By: John Grover | Updated: 2014-03-21 | Comments (23) | Related: More > Disaster Recovery
My SQL Server MSDB database is flagged as "suspect" what can I do?
When I restarted one of my (thankfully) test instances today I got a message that MSDB was in "suspect" state and needed to be recovered or repaired. What I thought would be a simple exercise in database recovery taught me a few things about the system databases and MSDB in particular.
Plan "A" - Recover SQL Server MSDB from a Backup
"Sure", I thought, "I'll just go get lastv night's backup and get busy." Restoring from the backup is my first option because it has the least risk of data loss. Depending on the problem, how often you backup the transaction logs and how active the database has been you can get up to 100% recovery. The process for restoring MSDB is pretty much like restoring a user database. Atif Shehzad covers the process for recovering MSDB from backup here. I've done this a few times as practice which helps prevent some of the panic when something goes wrong for real, but when I started NetApp SnapManager (our backup tool) it informed me that it had not been configured on this server... uh oh! I have no backup to recover!
Plan "B" - Grab another SQL Server Instance's MSDB Backup
So now what? I have an unrecoverable MSDB and no backup to restore. Data loss at this point is a given, my next best option is to restore a backup from a similar instance of the same version/build number over my corrupt ones. For example the test or QA version of a production instance or, in this case, the production version of the test instance. Keep in mind that with MSDB out of commission you will need to restore it using T-SQL, SQL Server Management Studio can't do a database restore from the GUI without MSDB running! This will not be a surprise when you've done a test restore or two.
USE [master] GO RESTORE DATABASE [msdb] FROM DISK = N'C:\msdb.bak' WITH FILE = 1, NOUNLOAD, REPLACE GO
The version and build needs to match for this transplant to work, a mismatch will result in an error as shown below and it will not restore.
Had I been able to restore from this backup I would then need to spend some time cleaning up the contents: jobs, schedules, alerts and notifications all need to be set to the correct values! For example, this is a restore from Production to Test, so I want the alerts to go to email rather than my on-call device and I do not want jobs to point to any production resources.
As luck would have it, I'm in the middle of an upgrade cycle so this test instance has a Service Pack applied that its production cousin does not. This is not turning out to be a good day.
Plan "C" - Use a SQL Server Template MSDB Database
Plan "B" has fizzled, I have no backup, and I don't have a close relative to get a transplant from, I need another option. I want to get the instance up and running and have resigned myself to LOSING ALL OF THE DATA f from MSDB. Back in the SQL Server 2005 days I would to start the instance with trace flag 3608 turned on and run the MSDB install script. Starting with SQL Server 2008 Microsoft changed the system database rebuild process and creates a template for each of the system databases at install time. The templates are saved in "C:\Program Files\Microsoft SQL Server\MSSQL11.MSSQLSERVER\MSSQL\Binn\Templates" (the path varies by version and install choices, this is the default for SQL Server 2012). By shutting down the instance and replacing the bad MSDB data (msdbdata.mdf) and transaction log (msdblog.ldf) files with the template files I was able to restart the instance without error!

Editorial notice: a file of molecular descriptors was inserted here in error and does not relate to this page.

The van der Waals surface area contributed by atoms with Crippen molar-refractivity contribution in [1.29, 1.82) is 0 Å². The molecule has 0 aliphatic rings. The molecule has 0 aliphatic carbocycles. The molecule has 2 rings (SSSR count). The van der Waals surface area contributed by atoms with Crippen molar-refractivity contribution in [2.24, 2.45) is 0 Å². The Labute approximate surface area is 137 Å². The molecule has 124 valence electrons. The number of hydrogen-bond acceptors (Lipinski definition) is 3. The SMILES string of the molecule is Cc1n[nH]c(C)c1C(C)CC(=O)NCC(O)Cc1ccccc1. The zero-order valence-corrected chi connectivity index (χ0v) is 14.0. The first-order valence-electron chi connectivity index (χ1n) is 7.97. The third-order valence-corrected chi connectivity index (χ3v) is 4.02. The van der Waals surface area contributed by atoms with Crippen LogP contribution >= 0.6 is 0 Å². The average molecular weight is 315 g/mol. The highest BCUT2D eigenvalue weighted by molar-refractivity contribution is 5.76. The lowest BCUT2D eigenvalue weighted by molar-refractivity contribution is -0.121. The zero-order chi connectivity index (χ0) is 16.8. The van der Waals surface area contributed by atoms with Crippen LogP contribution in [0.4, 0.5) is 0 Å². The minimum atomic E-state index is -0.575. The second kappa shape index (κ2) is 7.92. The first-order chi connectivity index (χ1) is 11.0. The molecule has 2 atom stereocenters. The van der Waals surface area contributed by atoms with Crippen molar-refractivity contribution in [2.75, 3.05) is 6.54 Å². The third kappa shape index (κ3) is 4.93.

Short of a database backup, you can recreate many objects in MSDB from scripts if you have them. For example, I have a standard mail configuration and set of alerts and operators that I put in every instance I create, they are all scripted and easily run as part of our commissioning process. The script is not intended as a recovery tool, but in this case it will save me a lot of time setting things back up! I can use the scripting function in SQL Server Management Studio to recreate many of the other critical objects from the production instance, tedious to be sure, but probably easier than building them from scratch
For lack of a backup I lost everything that was in MSDB... jobs, job history, backup history, mail configuration, etc. This would have been a major issue in a production system, but in this case is was a tolerable loss in exchange for having a viable test instance- and I have time to recreate most of it using generated scripts from SSMS. Sometimes we just get lucky, there is just no substitute for a good backup. The very first thing a DBA should do upon installing SQL Server is implement a backup plan, especially for the system databases! They may seem small and insignificant, but as the saying goes "You don't know what you've got until it's gone". The next thing is to know what to do with the backup once you have it, a production-down scenario is not when you want to be searching MSSQLTips.com to learn a new skill!
- Making sure your system databases are backed up.
- Practice restoring system databases in a non-production environment!
- Using Snap Manager for SQL Server
Last Updated: 2014-03-21
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